Reforming the Ballot Initiative Process: Making Direct Democracy Work
Monday, October 20, 2008
Reforming the Ballot Initiative Process: Making Direct Democracy Work
Direct democracy through popular intiatives and referenda began a century ago as a grassroots, progressive reform aimed at circumventing corrupt legislatures and increasing civic involvement. The long history of this reform  indicates that in the whole this experiment in direct popular participation in the legislative process has been successful as an avenue for passing populist policies that maintains the favor of the public over time. However, throughout this history there have also been attempts, sometimes successful, to manipulate the process and the electorate into passing legislation that would not garner majority support had voters possessed an accurate conception of its content and effect. This Dispatch covers the threats to direct democracy from fraud, manipulation, and a lack of accurate information regarding ballot measures, as well as reforms that can bolster the integrity of initiative and referendum campaigns.
Direct Democracy Under Siege: Increasingly in recent years, a small group of wealthy individuals and powerful interest groups on the Right have been using deception and secrecy to push measures that undermine the interests of the vast majority of people. Often using a menagerie of shadow organizations to hide their identity, these actors manipulate the process in multiple ways: they cloak their financial backing of ballot campaigns, they misrepresent the content and purpose of measures through misleading ballot titles and descriptions, and they commit fraud in the signature gathering process to qualify for the ballot. At every stage the ability of voters to make a well informed choice that reflects their true positions on an issue is undermined and the ability of direct democracy to serve the citizens is diminished.
The extent of these problems grows as the money spent in support and opposition to ballot measures increases rapidly. In 2006 the dozen most expensive campaigns  generated a total of $329 million in spending. The most expensive campaign, an a renewable energy proposal in California, saw over $150 million in spending alone.
The Ballot Initiative Entrepreneurs of the Right
There are actually a relatively small group of wealthy individuals and rogue signature gathering organizations that work with conservative organizations to push a handful of pet policies around the country. Sometimes they have a vested economic interest in the policy and sometimes they are ideologically driven. Primarily they push measures that attack workers and consumers for the benefit of the few. Two examples illustrate the contours of this problem.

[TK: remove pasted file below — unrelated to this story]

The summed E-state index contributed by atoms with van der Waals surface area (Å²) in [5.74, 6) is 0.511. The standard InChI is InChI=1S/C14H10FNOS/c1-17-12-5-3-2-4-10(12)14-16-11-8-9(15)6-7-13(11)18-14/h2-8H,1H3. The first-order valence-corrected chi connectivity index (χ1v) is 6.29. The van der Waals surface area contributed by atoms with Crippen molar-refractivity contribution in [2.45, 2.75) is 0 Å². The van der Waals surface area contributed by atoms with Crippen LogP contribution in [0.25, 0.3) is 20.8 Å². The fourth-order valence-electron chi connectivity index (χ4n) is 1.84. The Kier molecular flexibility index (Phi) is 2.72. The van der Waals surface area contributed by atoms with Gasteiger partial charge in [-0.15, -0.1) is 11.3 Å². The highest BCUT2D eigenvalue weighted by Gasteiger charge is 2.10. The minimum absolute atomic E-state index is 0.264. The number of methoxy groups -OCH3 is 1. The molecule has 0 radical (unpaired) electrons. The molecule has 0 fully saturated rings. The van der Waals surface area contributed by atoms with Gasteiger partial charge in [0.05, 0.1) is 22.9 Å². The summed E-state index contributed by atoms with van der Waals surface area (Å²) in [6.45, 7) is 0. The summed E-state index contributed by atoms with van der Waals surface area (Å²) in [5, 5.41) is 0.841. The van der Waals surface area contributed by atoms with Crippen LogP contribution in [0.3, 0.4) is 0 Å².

Ward Connerly - A one man crusade against civil rights protections: Perhaps no individual has demonstrated more zeal in manipulating the initiative process to pass policies that are far removed from mainstream opinion than Ward Connerly . Beginning with California Proposition 209  in 1996, he has waged a campaign against any recognition of race in state policies across the nation. And throughout his years pushing measures that gut affirmative action requirements, he has never let the unpopularity of his views get in the way . Instead of convincing voters of his views through persuasion, in state after state he has used fraud to gather signatures in order to qualify for the ballot - misleading voters on the content of the measures, such as convincing voters at a civil rights rally to sign the petition by saying it will "end discrimination," and employing signature gathering organizations that consistently manufacture the signatures they need to qualify.
Connelly's drive to dismantle affirmative action state by state has not abated, but after years of dirty tricks progressives have learned that his use of deception is his biggest vulnerability. This year Connelly tried to put his anti-civil rights measures on the ballot in five states, but in the end his measures qualified in only two. In Arizona, PSN board member, Rep. Kyrsten Sinema , spearheaded a citizen campaign to scrutinize the nominating petitions, which had been circulated by another perpetual bad actor - National Ballot Access. Sinema organized 1,000 volunteers to scrutinize the signatures.  In the end over 100,000 suspect signatures were discovered and rejected due to the grassroots effort. Now activists are suing Connelly for fraud and his campaign in Arizona is dead.